If you have some experience of attending/organising LW meetups, next time you are in a different city (even if only for a couple of days!) try to devote a couple of hours to organising a meetup there. Be a "pioneer". Here is what I learnt from the meetup in Budapest:

 

  • Announce the meetup on the website well in advance.
  • Choose a weekend evening, a public place in the centre - a cafe or equivalent, with some food and drinks works well.
  • Bring some friends with you if there are any in the area, even if they are not very actively LessWrongian.
  • Arrive earlier than the announced time - some people may turn up early.
  • Get a sign saying "Less Wrong" and put it on the table.
  • Get people to do some introductions first.
  • It is possible that some people turning up might not be speaking the local language so switching to English may be necessary.
  • People don't know what to expect from a LW meetup, so the organiser has to feel confident leading the discussion in the beginning. It probably will take off when people relax into it. Taking turns in answering some basic questions can lead to interesting discussion. Examples of questions: How did you become interested in Less Wrong? Which particular aspects of the range of LW topics you are most interested in? How does being a LessWrongian translate into your everyday life?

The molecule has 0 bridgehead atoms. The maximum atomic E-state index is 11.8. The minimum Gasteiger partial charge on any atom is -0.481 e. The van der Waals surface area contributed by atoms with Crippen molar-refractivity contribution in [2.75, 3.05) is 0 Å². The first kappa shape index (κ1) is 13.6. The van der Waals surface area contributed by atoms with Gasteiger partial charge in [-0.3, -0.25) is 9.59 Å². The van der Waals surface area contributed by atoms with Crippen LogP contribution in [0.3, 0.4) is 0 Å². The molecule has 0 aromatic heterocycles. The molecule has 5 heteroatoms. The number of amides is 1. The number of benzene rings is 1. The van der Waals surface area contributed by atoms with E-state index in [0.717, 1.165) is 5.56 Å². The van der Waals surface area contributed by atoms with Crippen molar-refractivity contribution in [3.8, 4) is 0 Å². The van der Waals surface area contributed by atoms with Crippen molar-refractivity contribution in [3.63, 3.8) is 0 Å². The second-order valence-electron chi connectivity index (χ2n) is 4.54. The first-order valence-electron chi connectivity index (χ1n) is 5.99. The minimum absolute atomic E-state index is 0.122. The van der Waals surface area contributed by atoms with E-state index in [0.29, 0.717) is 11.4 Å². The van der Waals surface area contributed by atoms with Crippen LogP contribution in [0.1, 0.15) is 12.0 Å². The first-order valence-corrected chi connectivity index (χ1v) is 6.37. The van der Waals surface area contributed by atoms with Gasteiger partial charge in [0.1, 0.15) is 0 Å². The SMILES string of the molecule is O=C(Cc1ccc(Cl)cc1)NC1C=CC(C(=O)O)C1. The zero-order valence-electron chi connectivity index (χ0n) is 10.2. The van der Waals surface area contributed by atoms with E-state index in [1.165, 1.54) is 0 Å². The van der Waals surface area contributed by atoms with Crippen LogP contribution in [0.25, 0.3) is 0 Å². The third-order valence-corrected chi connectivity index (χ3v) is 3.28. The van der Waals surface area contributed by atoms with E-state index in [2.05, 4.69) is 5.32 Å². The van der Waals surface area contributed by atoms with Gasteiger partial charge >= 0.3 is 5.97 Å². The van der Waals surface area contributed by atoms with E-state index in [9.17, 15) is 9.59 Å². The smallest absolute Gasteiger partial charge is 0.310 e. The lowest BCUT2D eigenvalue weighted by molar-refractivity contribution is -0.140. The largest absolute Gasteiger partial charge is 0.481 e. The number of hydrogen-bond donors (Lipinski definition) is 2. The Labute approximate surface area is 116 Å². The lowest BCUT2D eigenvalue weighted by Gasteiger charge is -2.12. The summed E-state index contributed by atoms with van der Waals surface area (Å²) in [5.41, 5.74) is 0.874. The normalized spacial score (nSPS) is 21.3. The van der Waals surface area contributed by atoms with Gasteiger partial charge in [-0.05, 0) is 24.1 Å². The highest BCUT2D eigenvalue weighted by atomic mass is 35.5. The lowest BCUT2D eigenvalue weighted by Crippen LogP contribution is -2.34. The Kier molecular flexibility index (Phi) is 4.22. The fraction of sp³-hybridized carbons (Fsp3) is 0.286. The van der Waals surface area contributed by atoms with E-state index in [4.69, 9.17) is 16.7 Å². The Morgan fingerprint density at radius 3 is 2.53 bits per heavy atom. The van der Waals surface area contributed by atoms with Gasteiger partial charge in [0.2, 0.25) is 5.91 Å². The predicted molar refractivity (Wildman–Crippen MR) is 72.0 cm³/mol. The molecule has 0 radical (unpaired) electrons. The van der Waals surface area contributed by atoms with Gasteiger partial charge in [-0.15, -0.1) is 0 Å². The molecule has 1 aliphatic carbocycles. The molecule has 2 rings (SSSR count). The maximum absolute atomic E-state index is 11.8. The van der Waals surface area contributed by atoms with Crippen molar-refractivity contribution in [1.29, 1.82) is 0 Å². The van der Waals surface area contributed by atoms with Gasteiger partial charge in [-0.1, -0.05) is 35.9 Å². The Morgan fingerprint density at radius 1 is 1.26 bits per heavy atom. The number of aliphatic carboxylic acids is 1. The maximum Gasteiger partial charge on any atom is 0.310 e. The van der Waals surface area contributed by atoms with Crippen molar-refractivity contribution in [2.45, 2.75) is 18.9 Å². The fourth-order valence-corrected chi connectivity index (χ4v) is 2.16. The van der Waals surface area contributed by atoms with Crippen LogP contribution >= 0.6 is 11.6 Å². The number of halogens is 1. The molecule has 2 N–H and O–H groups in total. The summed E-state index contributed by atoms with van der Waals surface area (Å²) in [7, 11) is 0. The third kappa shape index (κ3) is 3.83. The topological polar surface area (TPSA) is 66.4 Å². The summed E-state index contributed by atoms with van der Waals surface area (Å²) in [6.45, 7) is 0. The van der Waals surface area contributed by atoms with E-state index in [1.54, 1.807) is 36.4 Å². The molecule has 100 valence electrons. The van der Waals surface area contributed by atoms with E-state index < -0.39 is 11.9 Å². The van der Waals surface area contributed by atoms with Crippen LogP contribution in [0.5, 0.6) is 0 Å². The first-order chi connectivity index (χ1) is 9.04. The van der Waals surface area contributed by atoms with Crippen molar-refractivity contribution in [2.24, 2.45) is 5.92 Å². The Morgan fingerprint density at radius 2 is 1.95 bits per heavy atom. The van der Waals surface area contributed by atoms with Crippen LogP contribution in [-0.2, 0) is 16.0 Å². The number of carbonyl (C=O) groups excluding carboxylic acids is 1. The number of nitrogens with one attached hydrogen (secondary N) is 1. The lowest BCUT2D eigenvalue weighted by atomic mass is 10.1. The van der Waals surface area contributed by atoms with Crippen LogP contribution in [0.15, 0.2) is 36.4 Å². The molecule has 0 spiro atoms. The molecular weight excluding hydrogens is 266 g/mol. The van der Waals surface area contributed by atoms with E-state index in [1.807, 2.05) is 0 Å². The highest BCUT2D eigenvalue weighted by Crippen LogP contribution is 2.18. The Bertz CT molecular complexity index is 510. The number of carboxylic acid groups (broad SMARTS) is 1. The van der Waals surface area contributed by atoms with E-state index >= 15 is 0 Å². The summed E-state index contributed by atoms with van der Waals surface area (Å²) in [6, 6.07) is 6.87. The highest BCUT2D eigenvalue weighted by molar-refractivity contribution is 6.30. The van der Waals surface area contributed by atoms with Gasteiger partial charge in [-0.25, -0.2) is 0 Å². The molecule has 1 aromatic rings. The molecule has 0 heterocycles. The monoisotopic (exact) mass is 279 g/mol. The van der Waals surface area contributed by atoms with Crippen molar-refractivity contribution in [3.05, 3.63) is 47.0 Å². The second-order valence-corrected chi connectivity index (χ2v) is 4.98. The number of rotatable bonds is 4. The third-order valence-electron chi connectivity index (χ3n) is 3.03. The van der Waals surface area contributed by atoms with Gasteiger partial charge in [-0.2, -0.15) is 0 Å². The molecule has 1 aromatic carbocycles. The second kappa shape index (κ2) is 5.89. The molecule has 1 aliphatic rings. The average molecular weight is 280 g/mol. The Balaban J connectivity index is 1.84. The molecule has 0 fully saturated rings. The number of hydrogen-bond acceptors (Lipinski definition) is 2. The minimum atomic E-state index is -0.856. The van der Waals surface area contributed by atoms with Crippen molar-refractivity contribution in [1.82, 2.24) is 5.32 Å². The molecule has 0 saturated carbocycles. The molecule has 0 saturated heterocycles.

• If the group becomes too large, divide it into two. Optimal size is probably between 4-7. Move between groups, to encourage active discussion and participation (some groups may get stuck not knowing what to talk about). Rotate some people between groups from time to time.
  • Circulate a piece of paper to get people's email addresses, create a mailing list and sign them up to it.
  • Identifying one or two very active and keen members and talk to them about helping you with organising some further events.
  • Even if you don't expect to be back in the area in the near future, help with choosing a time, a venue, discussion topics and activity ideas for the next meetup through the mailing list. Announce it on the website. Get the chosen organisers to help you and gradually let them do it.
  • Refer the people on the mailing list to http://lesswrong.com/r/discussion/lw/bak/draft_how_to_run_a_successful_less_wrong_meetup/.
  • Hope that the group lives on.
Are you travelling any time soon? Consider setting up a LW meetup group - it's easier than I thought! Having done this in Budapest, and judging from it being successful, I would encourage others to try setting up meetup groups in this way too. And please provide feedback on how it went! I am going to be in Rome next (in three weeks), so I will try something similar again.